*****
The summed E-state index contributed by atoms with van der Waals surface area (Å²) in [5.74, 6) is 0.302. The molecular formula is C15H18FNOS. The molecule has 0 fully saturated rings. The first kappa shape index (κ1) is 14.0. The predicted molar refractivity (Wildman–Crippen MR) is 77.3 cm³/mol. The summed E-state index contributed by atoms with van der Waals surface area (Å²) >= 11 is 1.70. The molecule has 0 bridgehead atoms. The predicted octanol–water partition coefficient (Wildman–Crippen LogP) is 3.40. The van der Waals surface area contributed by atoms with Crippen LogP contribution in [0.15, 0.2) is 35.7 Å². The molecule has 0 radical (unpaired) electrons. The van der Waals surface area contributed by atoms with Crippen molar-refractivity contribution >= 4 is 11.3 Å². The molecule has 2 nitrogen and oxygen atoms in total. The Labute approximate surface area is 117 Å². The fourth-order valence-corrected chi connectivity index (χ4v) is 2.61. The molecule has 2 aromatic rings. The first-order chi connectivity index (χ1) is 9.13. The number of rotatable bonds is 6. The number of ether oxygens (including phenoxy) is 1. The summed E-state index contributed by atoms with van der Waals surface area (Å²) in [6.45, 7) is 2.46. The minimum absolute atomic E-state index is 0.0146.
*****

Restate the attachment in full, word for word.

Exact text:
The summed E-state index contributed by atoms with van der Waals surface area (Å²) in [5.74, 6) is 0.302. The molecular formula is C15H18FNOS. The molecule has 0 fully saturated rings. The first kappa shape index (κ1) is 14.0. The predicted molar refractivity (Wildman–Crippen MR) is 77.3 cm³/mol. The summed E-state index contributed by atoms with van der Waals surface area (Å²) >= 11 is 1.70. The molecule has 0 bridgehead atoms. The predicted octanol–water partition coefficient (Wildman–Crippen LogP) is 3.40. The van der Waals surface area contributed by atoms with Crippen LogP contribution in [0.15, 0.2) is 35.7 Å². The molecule has 0 radical (unpaired) electrons. The van der Waals surface area contributed by atoms with Crippen molar-refractivity contribution >= 4 is 11.3 Å². The molecule has 2 nitrogen and oxygen atoms in total. The Labute approximate surface area is 117 Å². The fourth-order valence-corrected chi connectivity index (χ4v) is 2.61. The molecule has 2 aromatic rings. The first-order chi connectivity index (χ1) is 9.13. The number of rotatable bonds is 6. The number of ether oxygens (including phenoxy) is 1. The summed E-state index contributed by atoms with van der Waals surface area (Å²) in [6.45, 7) is 2.46. The minimum absolute atomic E-state index is 0.0146.